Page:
PhD Graduate Research Assistantship in Fruit Breeding and Genetics at the University of Arkansas

PhD Graduate Research Assistantship in Fruit Breeding and Genetics at the University of Arkansas


A PhD graduate research assistantship is available in the Department of Horticulture at the University of Arkansas in Fayetteville, AR beginning in May 2019. The PhD student will work on a USDA-NIFA funded project to develop molecular breeding strategies to improve fruit firmness and postharvest quality in tetraploid blackberry. The US fresh-market blackberry industry has experienced rapid growth and change during the past 15 years driven by increased consumer demand, new cultivars, advanced production methods, and year-round product availability. Despite recent growth, the blackberry industry continues to be plagued by short shelf life and loss of fruit quality during shipping. The University of Arkansas is home to the largest public-sector fresh-market blackberry breeding program in the US. New ‘crispy’-textured blackberries developed at UA have the potential to increase the profitability of the US blackberry industry because of their superior postharvest performance and resistance to red drupelet reversion. However, the underlying biology of crispy texture is not understood and the trait has been difficult to recover in crosses between crispy and non-crispy selections in the UA breeding program. One facet of the research program for the graduate student will be to conduct a GWAS study to identify markers for fruit texture, resistance to red drupelet reversion, and other traits of interest in the UA blackberry breeding program. Additional research topics may also be pursued, depending on the interests and abilities of the student. The PhD student will also be expected participate in cultivar development activities in blackberry, peach, and muscadine grape.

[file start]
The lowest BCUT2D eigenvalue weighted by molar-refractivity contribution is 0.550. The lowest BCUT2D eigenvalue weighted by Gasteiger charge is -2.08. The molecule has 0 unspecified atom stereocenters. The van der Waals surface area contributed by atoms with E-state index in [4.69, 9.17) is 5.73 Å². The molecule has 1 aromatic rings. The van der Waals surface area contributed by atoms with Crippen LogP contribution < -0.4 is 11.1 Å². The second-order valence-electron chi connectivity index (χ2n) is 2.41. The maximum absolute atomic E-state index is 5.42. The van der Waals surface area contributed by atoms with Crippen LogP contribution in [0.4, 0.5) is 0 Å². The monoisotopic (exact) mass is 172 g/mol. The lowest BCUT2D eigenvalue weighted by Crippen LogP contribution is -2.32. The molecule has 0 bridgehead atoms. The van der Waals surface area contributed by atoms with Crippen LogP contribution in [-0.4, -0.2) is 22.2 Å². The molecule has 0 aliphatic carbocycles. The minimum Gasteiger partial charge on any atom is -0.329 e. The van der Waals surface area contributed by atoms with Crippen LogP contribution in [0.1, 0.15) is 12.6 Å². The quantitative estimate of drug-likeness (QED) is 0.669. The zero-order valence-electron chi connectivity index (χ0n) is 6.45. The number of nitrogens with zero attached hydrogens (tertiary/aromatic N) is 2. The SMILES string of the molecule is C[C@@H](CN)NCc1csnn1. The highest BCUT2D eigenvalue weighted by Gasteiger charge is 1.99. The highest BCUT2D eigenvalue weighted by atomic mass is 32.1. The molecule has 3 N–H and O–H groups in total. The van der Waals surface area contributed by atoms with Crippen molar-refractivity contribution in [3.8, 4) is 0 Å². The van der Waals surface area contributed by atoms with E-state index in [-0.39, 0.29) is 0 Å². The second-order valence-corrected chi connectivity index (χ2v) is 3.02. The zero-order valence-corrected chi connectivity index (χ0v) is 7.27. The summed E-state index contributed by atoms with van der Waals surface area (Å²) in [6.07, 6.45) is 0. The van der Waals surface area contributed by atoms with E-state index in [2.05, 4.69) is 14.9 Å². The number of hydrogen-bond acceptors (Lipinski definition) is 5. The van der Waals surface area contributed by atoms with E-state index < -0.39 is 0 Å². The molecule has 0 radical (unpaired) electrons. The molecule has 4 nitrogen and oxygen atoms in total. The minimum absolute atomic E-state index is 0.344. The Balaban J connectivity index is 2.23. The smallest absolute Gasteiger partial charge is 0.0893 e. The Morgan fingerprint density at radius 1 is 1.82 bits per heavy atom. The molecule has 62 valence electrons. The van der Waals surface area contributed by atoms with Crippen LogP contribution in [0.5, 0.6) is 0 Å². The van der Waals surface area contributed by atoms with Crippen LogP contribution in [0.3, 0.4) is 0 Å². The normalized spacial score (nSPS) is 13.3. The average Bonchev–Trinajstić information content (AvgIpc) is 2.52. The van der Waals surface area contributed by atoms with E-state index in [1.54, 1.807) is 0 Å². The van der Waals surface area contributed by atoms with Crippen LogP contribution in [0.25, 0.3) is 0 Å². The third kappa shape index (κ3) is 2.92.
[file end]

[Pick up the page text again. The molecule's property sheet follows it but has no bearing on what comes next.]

The research project will require extensive travel from Fayetteville to the UA Fruit Research Station in Clarksville, AR (~ 90 miles away). The graduate research assistant will establish field/greenhouse/lab studies, collect data, analyze research results, prepare reports, write journal articles, present research results, and prepare a thesis/dissertation. This half-time assistantship will provide a stipend ($18,000 per year) and a full tuition waiver. Opportunities for additional income in the form of scholarships are also available.


Desired qualifications:

An MSc in horticulture, crop science, genetics, or a related field and experience in applied plant breeding, statistics, and genetics are preferred. Other desirable qualities include a strong work ethic, ability to work independently, advanced English language proficiency (verbal and written), and enthusiasm for applied plant breeding and field work. The candidate must possess (or be qualified to possess) a valid US driver’s license. Candidates must also meet the admission requirements of UA's Graduate School and the Department of Horticulture. Interested candidates that meet these qualifications are encouraged to inquire about the position by contacting:


Dr. Margaret Worthington:, 984.227.9787

About the University of Arkansas:

Founded in 1871 as a land grant institution, the University of Arkansas is classified by the Carnegie Foundation among the top two percent of universities in the nation with the highest level of research activity. Ten colleges and schools serve more than 26,700 students with more than 200 academic programs. University of Arkansas students earn nationally competitive awards at an impressive rate and represent 50 states and more than 120 countries.

Located in the stunning Ozark Mountains of Northwest Arkansas, Fayetteville is home to the University of Arkansas campus, known for its spectacular views and ample green spaces. Fayetteville is considered one of the country’s finest college towns, and the surrounding northwest Arkansas region is regularly ranked one of the best places to live in the U.S. Some of the nation’s best outdoor amenities and most spectacular hiking trails are within a short drive of campus.